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Aristotle proposed the most prominent and sophisticated version of virtue ethics in Antiquity and his teachings have become authoritative for many scholars and still remain alive in the vital contributions of neo-Aristotelians in contemporary philosophy. His main ethical work is the Nicomachean Ethics ; less prominent but still valuable and authentic is the Eudemian Ethics while Aristotle’s authorship of the Magna Moralia is highly questionable. Aristotle claims that happiness (eudaimonia) is the highest good – that is the final, perfect, and self-contained goal – to which all people strive at. In particular, happiness is the goal of life, that is, a life that is devoted to “doing” philosophy (EN X, 6–9). Whether a person can be called “happy” can only be determined at the very end of a person’s life, retrospectively. For a good and general overview on Aristotle’s ethics see Broadie (1991) and Wolf (2007).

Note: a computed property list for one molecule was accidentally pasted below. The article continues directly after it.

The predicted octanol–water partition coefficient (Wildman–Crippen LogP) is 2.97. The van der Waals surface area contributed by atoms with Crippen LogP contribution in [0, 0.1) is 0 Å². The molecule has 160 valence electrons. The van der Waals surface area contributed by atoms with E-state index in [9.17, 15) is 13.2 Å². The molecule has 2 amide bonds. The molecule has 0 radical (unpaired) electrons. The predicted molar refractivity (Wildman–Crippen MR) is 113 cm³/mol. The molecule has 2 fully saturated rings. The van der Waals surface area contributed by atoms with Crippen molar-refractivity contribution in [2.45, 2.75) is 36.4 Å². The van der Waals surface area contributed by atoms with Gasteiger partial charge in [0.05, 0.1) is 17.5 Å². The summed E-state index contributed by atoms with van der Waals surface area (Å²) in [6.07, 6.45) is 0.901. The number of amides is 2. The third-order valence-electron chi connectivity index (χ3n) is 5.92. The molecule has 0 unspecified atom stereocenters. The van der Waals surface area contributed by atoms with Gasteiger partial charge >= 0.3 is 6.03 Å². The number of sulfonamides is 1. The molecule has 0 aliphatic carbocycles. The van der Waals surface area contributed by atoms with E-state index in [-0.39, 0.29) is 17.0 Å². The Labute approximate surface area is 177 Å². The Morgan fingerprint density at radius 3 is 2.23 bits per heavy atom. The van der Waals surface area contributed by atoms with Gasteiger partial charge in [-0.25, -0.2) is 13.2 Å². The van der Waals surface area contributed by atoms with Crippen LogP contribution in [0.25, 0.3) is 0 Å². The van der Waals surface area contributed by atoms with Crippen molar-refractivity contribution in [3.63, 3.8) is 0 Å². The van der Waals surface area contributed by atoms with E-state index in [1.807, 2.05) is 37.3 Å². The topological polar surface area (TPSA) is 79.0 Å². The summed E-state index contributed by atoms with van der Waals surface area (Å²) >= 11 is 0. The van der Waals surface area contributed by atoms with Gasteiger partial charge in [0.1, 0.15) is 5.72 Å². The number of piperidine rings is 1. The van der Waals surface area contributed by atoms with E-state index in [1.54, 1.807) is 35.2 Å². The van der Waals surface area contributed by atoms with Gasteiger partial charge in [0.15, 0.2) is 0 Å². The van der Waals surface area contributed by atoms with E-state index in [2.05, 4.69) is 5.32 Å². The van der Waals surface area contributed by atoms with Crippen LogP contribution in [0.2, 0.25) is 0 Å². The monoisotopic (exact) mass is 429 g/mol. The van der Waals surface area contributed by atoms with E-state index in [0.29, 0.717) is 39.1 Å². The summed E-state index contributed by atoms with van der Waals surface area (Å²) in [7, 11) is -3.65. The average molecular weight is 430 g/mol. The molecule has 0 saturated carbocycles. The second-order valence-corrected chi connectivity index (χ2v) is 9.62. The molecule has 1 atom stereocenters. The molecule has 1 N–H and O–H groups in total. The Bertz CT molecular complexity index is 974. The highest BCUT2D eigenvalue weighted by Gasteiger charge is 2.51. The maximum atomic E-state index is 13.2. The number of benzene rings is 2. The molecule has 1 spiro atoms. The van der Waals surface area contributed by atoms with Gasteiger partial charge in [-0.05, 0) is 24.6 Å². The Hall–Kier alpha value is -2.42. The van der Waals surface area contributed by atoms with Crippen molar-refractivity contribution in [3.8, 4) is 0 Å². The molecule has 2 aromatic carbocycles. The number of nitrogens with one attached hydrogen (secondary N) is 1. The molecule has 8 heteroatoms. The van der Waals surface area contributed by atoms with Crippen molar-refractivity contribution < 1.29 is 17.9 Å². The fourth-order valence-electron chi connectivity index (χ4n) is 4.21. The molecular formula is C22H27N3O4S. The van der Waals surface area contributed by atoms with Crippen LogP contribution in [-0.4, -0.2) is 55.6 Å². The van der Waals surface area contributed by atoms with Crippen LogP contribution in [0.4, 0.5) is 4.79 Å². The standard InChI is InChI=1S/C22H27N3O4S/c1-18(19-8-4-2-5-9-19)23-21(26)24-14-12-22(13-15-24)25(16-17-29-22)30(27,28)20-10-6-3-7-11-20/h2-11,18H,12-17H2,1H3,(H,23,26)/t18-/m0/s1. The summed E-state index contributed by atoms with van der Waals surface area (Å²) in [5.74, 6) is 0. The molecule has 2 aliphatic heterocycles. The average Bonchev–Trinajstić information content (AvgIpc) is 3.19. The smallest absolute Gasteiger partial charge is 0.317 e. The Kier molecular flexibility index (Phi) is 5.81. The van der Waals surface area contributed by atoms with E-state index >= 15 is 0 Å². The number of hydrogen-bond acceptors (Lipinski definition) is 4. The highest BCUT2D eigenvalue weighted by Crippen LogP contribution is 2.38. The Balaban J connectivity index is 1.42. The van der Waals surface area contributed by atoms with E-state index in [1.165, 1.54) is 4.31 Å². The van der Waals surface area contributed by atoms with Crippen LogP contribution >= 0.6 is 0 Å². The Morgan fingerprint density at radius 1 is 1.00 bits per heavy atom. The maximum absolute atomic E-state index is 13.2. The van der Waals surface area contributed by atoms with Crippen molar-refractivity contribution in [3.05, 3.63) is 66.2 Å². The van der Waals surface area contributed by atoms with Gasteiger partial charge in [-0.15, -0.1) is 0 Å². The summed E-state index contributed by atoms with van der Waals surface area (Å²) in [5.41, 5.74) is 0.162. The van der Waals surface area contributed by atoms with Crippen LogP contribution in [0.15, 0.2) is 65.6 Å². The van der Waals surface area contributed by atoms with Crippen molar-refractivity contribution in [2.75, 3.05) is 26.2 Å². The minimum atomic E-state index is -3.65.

While most people recognize that a leader’s mood—and how he or she impacts the mood of others—plays a significant role in any organization, emotions are often seen as too personal or unquantifiable to talk about in a meaningful way. But research in the field of emotion has yielded keen insights into not only how to measure the impact of a leader’s emotions but also how the best leaders have found effective ways to understand and improve the way they handle their own and other people’s emotions. Understanding the powerful role of emotions in the workplace sets the best leaders apart from the rest—not just in tangibles such as better business results and the retention of talent, but also in the all-important intangibles, such as higher morale, motivation, and commitment.